Senate Passes Amendment to Prevent Furloughs of Food Inspectors
WASHINGTON, DC (AP)– The Senate agrees to amend a bill that would fund the federal government through September and would protect private sector jobs and prevent a potential crisis in America's food supply, by solving a funding gap for the Food Safety and Inspection Service.
The amendment was introduced by U.S. Senators Chris Coons (D-Del.), Mark Pryor (D-Ark.), and Roy Blunt (R-Mo.).
The amendment would transfer $55 million in existing agriculture funds to FSIS in order to ensure food inspectors are not furloughed. These facilities are required by law to have federal inspectors on the production line in order to operate.
In proposing this amendment, the Senators aim is to protect Americans' jobs at meat, poultry, and egg production facilities nationwide. It's estimated that the U.S. Department of Agriculture's projected food inspector furloughs would lead to the closure of nearly 6,300 food inspection facilities across America. As a result, over 500,000 industry workers would lose nearly $400 million in wages.
The Pryor/Blunt/Coons amendment adds no additional cost to the bill. Instead, it moves one-time funding for school equipment grants and deferred maintenance on buildings and facilities at the U.S. Department of Agriculture.
"The federal workers who inspect meat and poultry are critical not only to our nation's food security, but to the economic stability of many of our rural communities. While we continue working to replace the reckless sequester with responsible deficit-reduction measures, it was important that Congress act to prevent a potential crisis from developing in our nation's food supply. Backlogs in food inspections could result in the shutdown of processing facilities and send devastating ripple effects through rural communities and straight to the shelves of every market and grocery in the country," said Coons.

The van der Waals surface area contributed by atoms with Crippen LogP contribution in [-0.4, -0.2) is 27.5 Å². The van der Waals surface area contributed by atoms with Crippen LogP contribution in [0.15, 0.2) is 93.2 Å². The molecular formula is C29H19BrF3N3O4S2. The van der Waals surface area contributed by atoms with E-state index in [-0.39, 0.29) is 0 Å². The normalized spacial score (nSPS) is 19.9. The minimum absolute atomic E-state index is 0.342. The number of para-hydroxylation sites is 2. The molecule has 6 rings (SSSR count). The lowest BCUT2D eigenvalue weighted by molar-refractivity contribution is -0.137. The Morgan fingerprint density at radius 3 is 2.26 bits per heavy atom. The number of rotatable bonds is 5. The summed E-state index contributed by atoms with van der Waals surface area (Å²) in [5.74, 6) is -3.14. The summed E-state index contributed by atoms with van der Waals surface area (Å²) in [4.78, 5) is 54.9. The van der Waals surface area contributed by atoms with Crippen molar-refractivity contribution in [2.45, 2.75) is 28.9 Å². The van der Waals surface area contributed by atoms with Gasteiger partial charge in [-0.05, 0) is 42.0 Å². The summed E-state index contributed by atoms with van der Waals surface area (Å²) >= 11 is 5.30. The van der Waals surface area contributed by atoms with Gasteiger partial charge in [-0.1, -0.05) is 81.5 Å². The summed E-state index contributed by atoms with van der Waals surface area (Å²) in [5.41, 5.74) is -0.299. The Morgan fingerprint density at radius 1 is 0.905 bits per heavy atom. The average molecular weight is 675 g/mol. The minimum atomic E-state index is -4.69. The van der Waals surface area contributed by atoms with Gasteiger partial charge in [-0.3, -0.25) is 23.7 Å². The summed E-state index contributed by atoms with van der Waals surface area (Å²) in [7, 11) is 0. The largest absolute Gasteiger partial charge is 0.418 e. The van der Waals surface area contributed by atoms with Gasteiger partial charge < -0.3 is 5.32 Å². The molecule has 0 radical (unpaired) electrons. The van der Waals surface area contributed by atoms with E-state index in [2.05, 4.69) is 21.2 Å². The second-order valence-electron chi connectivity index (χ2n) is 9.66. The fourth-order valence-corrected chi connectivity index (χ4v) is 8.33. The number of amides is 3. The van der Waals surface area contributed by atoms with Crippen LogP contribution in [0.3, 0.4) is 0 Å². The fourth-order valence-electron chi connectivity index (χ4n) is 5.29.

Delaware's poultry industry supports more than 13,000 jobs and contributes more than $3.2 billion to the state's economy.
"After much hard work, I'm pleased to see that the Senate has unanimously approved our amendment. By solving this funding gap, we've been able to protect private sector jobs, keep food prices affordable, and help nearly 40,000 employees in my state alone," said Pryor.
"I'm very pleased the Senate unanimously passed this important amendment, which will help protect every family from paying higher food costs, and ensure hardworking Americans who make a living at these food inspection facilities don't see their wages cut," said Blunt.
U.S. Senators Tom Carper (D-Del.) and John Hoeven (R-N.D.) were cosponsors of the amendment.
Tuesday, June 18 2013 9:37 PM EDT2013-06-19 01:37:33 GMT
SALISBURY, Md.- A plan has been set in motion to bring some new low-income to moderate-income housing to one Salisbury neighborhood.There is not much left of the old laundry business on Anne Street inMore
A plan has been set in motion to bring some new low-income to moderate-income housing to one Salisbury neighborhood.More
Tuesday, June 18 2013 3:58 PM EDT2013-06-18 19:58:27 GMT
REHOBOTH BEACH, Del.- Delaware State Police are asking public's assistance in attempting to identify two suspects involved in the unlawful use of a credit card at various stores in the Rehoboth Beach area.More
Delaware State Police are asking the public's assistance in identifying two suspects alleged to have been involved in the unlawful use of a credit card at various stores in the Rehoboth Beach area.More
Tuesday, June 18 2013 12:38 PM EDT2013-06-18 16:38:16 GMT
CAMDEN, Del.- Delaware State Police detectives have arrested a Camden-Wyoming man accused of raping a 15-year-old girl. Jason S. Anker, 32, was taken into custody Monday and charged with first-degreeMore
Delaware State Police detectives have arrested a Camden-Wyoming man accused of raping a 15-year-old girl.More
Fourteen-year-old Christina Atkins died two years ago. Her family said she was in a locked bathroom at Beebe Medical Center in Lewes giving a urine sample, when she had some sort of a medical emergency. What exactly that emergency was remains a mystery. Regardless, she was behind a locked door. WBOC's Mike Chesney reports.More